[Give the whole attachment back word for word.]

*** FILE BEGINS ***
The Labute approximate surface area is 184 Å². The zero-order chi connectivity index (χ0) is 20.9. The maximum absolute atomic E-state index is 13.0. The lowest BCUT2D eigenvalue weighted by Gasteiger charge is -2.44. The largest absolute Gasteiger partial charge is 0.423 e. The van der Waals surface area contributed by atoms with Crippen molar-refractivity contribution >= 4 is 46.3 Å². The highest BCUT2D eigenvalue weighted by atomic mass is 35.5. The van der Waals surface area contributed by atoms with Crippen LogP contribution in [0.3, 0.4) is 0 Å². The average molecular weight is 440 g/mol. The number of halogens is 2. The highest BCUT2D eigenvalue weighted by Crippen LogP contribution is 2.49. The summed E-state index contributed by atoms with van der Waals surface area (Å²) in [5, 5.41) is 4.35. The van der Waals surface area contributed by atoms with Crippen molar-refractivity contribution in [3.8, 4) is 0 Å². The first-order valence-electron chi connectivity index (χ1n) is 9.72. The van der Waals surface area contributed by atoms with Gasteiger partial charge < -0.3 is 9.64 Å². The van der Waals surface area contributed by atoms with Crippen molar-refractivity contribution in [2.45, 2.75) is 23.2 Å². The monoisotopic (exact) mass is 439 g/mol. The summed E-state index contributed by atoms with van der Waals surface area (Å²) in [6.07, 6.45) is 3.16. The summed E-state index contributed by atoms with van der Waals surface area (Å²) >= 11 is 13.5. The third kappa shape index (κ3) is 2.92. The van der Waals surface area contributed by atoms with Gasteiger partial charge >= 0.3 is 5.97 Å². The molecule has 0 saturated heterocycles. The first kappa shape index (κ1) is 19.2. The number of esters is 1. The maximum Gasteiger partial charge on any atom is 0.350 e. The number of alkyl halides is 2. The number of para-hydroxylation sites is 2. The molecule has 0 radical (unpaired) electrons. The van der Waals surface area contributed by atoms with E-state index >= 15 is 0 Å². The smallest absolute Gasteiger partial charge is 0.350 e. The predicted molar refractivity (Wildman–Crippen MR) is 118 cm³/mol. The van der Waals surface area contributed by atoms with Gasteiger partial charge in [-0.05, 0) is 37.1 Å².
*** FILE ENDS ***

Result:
The Labute approximate surface area is 184 Å². The zero-order chi connectivity index (χ0) is 20.9. The maximum absolute atomic E-state index is 13.0. The lowest BCUT2D eigenvalue weighted by Gasteiger charge is -2.44. The largest absolute Gasteiger partial charge is 0.423 e. The van der Waals surface area contributed by atoms with Crippen molar-refractivity contribution >= 4 is 46.3 Å². The highest BCUT2D eigenvalue weighted by atomic mass is 35.5. The van der Waals surface area contributed by atoms with Crippen LogP contribution in [0.3, 0.4) is 0 Å². The average molecular weight is 440 g/mol. The number of halogens is 2. The highest BCUT2D eigenvalue weighted by Crippen LogP contribution is 2.49. The summed E-state index contributed by atoms with van der Waals surface area (Å²) in [5, 5.41) is 4.35. The van der Waals surface area contributed by atoms with Crippen molar-refractivity contribution in [3.8, 4) is 0 Å². The first-order valence-electron chi connectivity index (χ1n) is 9.72. The van der Waals surface area contributed by atoms with Gasteiger partial charge < -0.3 is 9.64 Å². The van der Waals surface area contributed by atoms with Crippen molar-refractivity contribution in [2.45, 2.75) is 23.2 Å². The monoisotopic (exact) mass is 439 g/mol. The summed E-state index contributed by atoms with van der Waals surface area (Å²) in [6.07, 6.45) is 3.16. The summed E-state index contributed by atoms with van der Waals surface area (Å²) >= 11 is 13.5. The third kappa shape index (κ3) is 2.92. The van der Waals surface area contributed by atoms with Gasteiger partial charge >= 0.3 is 5.97 Å². The molecule has 0 saturated heterocycles. The first kappa shape index (κ1) is 19.2. The number of esters is 1. The maximum Gasteiger partial charge on any atom is 0.350 e. The number of alkyl halides is 2. The number of para-hydroxylation sites is 2. The molecule has 0 radical (unpaired) electrons. The van der Waals surface area contributed by atoms with E-state index >= 15 is 0 Å². The smallest absolute Gasteiger partial charge is 0.350 e. The predicted molar refractivity (Wildman–Crippen MR) is 118 cm³/mol. The van der Waals surface area contributed by atoms with Gasteiger partial charge in [-0.05, 0) is 37.1 Å².